TSR: How did “Porch Swing Angel” help get you started?
Gary: it happened by accident. It charted in iTunes and people started paying attention. Perception is huge and that is when our friends started realizing something is going on. It wasn’t as impressive as they thought. We were between a Jake Owens song that came out eight years ago and Luke Bryan’s first single.
Charlie: That was the turning point when people started taking us seriously.
Gary: We did a lot of shows with Luke Combs. He is huge now and we learned a lot from him. He shared his fans with us and gave us exposure. We played a venue in South Carolina that we had never been to and 600 people showed up. That was cool.
Charlie: We are lucky to have fans because we don’t get to do this without them. After every show, we go to the merchandise table and meet every person there. We love them for loving us.
Gary: We don’t hide anything. We are funny guys and normal dudes. People tell us they feel like they could have a beer with us. That is the best compliment we can have. We are grassroots and building this fan by fan. We are thankful for that person in each bar who was the first person to care. The industry has changed so much but relationships are the key to staying in this for the long run.
TSR: What does the name Muscadine Bloodline mean?
Charlie: We need to make up a better story for this. We wanted a name that rhymed and sounded cool. We were touring as “Charlie and Gary” or “Gary and Charlie” for a while. Everyone here knows what a muscadine is, but you would be surprised how many people don’t. It represents where we are from.
Gary: It is different enough to stand out and catch attention.
TSR: You just finished recording in the studio. Is a new album coming soon?
Charlie: We recorded five new songs. We don’t know how we are going to release it. Probably an EP, but we will have new music out early next year. We just got the masters back and it sounds great.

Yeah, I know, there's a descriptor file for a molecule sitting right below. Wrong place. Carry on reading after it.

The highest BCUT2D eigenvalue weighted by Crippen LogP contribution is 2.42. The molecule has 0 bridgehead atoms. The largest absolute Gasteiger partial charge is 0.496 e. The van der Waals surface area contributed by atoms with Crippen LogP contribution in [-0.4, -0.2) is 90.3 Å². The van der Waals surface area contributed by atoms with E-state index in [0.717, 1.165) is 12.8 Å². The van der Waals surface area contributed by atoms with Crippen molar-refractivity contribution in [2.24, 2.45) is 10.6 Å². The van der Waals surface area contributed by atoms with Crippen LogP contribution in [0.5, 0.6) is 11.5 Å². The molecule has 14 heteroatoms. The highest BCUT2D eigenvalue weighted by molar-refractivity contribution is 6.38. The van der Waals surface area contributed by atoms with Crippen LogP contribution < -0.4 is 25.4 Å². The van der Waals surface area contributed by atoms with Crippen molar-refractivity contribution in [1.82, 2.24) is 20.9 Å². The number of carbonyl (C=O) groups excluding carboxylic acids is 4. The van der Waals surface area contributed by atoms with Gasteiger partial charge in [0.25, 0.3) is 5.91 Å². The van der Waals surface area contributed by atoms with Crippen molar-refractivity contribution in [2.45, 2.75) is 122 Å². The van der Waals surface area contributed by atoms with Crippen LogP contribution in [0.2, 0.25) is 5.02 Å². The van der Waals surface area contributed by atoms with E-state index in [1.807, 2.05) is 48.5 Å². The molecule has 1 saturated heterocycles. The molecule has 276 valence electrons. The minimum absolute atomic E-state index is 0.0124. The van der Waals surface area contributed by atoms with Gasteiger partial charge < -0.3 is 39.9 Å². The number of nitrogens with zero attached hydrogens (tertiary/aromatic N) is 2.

TSR: Charlie, your tattoo says, “Ain’t no point in getting out of bed if you aren’t living your dream.” What is the dream for Muscadine Bloodline?
Charlie: It is from a Sturgill Simpson song, “Living the Dream.” We want to be an arena band playing to many fans. We want to be successful playing music and then able to retire.
Gary: We are getting to do exactly what we want to do. I am enjoying where we are now.
TSR: 1065 will be the biggest stage you have played in Mobile. It is a big jump from the Brickyard and the front room at Soul Kitchen. What does it mean to play here tonight?
Charlie: It means everything to come back home. We are proud as hell to be from Mobile. Our parents and a lot of family and friends will be here tonight. We wish we could stay for a few days, but we play in Las Vegas in two days. I played at the Brickyard and our Mobile gigs started with ten people in the front room at the Soul Kitchen. It grew to selling almost 1,000 tickets for the back room. The Soul Kitchen is our home in Mobile.
Gary: We are so thankful for Soul Kitchen. We want to do an end-of-of-the-year show there when we have a few weekends off. Entertainment in Mobile is reviving. There was a drought here for a while but it is coming back. There hasn’t been a presence of Alabama in mainstream country and it is cool to be a part of country artists coming out of Alabama. Walker Hayes from Mobile is killing it right now. This is not a country music town, it is more roots music and the blues, so it is good to come back and create a place for country music.3